2018-01-19 / Front Page

First stop on listening tour deemed a success

By Wm. Duke Harrington
Staff Writer

South Portland City Councilor Claude Morgan and Mayor Linda Cohen, Thursday, Jan. 11, on the first stop of a five-session city council listening tour, held at Skillin Elementary School. Six councilors and 14 city staffers turned out to hear concerns and answer questions from the nine city residents who attended the event. The tour continues Thursdays through February 8. (Duke Harrington photo) South Portland City Councilor Claude Morgan and Mayor Linda Cohen, Thursday, Jan. 11, on the first stop of a five-session city council listening tour, held at Skillin Elementary School. Six councilors and 14 city staffers turned out to hear concerns and answer questions from the nine city residents who attended the event. The tour continues Thursdays through February 8. (Duke Harrington photo) SOUTH PORTLAND — An effort to reach out to the 25,000-plus South Portland city residents who are not part of the vocal minority who turn out regularly to have their say at council meetings met a sparse but enthusiastic response in its first iteration, held Jan. 11 at Skillin Elementary School.

Six of the seven city councilors, and 14 city staffers were on hand to hear concerns and field questions from residents of South Portland’s westernmost voting district, home to the city’s lowest median income and highest immigrant population. Nine people attended the event, not all of whom live in District 5.

Still, those who did turn out declared the idea a rousing success, just based on the idea of it, and its implementation.

“The first thing I want to do is thank you for coming into our community to talk with us about what’s going on, and where we stand,” Broadway resident Brian Leonard said. “I don’t know of another community that does that. I really want to commend you all.” Leonard commented on various city projects mentioned in updates provided by department heads, but ended up not having any questions.

“I love this city. I think that all I needed to come up here and tell you, is thanks for all that you are doing,” Leonard said.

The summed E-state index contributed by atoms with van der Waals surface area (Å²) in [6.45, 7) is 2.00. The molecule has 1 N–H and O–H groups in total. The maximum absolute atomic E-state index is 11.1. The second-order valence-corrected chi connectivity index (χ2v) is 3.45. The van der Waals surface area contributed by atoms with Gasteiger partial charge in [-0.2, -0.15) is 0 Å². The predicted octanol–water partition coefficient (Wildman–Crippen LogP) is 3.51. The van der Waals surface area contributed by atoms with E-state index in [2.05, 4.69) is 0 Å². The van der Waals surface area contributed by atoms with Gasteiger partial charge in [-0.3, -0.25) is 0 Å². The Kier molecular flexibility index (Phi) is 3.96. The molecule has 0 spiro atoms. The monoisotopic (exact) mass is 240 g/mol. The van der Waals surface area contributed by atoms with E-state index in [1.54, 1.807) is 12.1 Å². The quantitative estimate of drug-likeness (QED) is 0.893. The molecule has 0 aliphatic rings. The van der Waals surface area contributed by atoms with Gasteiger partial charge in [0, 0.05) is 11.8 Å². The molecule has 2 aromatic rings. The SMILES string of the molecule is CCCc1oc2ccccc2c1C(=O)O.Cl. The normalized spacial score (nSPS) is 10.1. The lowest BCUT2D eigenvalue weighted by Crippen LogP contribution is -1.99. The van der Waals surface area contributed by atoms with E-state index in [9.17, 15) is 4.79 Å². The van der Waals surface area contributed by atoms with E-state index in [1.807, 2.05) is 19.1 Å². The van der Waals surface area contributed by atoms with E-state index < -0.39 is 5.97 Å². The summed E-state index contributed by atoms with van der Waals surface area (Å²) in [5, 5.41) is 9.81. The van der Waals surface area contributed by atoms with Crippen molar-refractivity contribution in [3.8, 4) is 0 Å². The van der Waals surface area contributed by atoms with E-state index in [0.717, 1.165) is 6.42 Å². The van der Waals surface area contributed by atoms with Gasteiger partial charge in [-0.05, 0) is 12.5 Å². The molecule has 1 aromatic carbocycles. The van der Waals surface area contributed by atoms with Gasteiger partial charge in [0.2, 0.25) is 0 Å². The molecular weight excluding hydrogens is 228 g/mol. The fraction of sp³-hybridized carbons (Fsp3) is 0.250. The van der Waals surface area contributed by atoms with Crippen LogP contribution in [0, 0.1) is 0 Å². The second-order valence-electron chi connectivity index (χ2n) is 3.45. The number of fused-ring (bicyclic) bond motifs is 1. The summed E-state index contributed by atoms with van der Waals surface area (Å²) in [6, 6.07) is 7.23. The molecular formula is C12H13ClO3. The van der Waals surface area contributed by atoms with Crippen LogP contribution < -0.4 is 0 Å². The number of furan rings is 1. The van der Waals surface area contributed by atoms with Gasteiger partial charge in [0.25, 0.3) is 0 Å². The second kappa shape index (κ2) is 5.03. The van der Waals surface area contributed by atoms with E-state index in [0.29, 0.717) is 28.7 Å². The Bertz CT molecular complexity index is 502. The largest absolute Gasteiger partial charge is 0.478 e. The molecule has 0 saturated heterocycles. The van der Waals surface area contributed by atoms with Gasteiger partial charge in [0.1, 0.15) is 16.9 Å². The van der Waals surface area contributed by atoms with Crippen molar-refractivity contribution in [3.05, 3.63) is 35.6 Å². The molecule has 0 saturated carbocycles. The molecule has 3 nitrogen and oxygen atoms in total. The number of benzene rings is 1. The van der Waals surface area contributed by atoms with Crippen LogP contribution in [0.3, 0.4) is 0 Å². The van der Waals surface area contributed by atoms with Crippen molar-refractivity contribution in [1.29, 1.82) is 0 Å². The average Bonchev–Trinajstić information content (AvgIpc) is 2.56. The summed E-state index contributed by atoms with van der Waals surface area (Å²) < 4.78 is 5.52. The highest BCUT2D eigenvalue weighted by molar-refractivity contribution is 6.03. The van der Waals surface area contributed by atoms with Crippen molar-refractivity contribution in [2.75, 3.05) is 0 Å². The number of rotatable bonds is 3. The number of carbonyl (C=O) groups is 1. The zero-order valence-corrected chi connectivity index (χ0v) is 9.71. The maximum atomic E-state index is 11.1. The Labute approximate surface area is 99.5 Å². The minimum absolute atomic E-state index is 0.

The listening tour is an initiative of newly elected Mayor Linda Cohen, now serving her second year-long term in that office since joining the council in 2012.

“I think it is important to hear the community’s goals before we set our own,” Cohen said in her Dec. 5 inaugural address, when announcing the plan, which she said was, “an effort to do a check-in with the community, with which many say this council has lost touch.”

“We will bring back what we hear at those meeting and I think that will help us as we look forward to setting our goals for the upcoming year,” Cohen said. “There might be 10 people or 100 who come out to meet us, but I think it’s important to go where people live.”

Among those who spoke at the Jan. 11 meeting was Hobart Street resident Jeff Woodbury who asked for details about the city’s new composting program. He also questioned a fence along the Greenbelt Trail near the recycling center on Highland Avenue. Sustainability Director Julie Rosenbach the fence was a temporary measure erected by contractors building the city’s new solar array to guard their equipment, and will come down soon, if it has not already.

Thompson Street resident Peter Cooke came over from District 1 to urge that the city to carefully consider the needs of property owners in equal proportion to a recently vocal contingent of residents as it considers the ongoing question of how to regulate so-called short-term rental properties. City Manager Scott Morelli promised that would be the case.

Augusta Street resident Marilyn Reilly asked that officials work on updating the demographic data in the city’s comprehensive plan, which currently give past data only, with no projections or the future.

“I don’t know how we can determine master plans for the city unless we know who we need to plan for,” she said.

Reilly also asked officials to consider adding “visibility standards” to South Portland’s zoning regulations, to mandate that a least some portion of all new private homes be made handicapped accessible.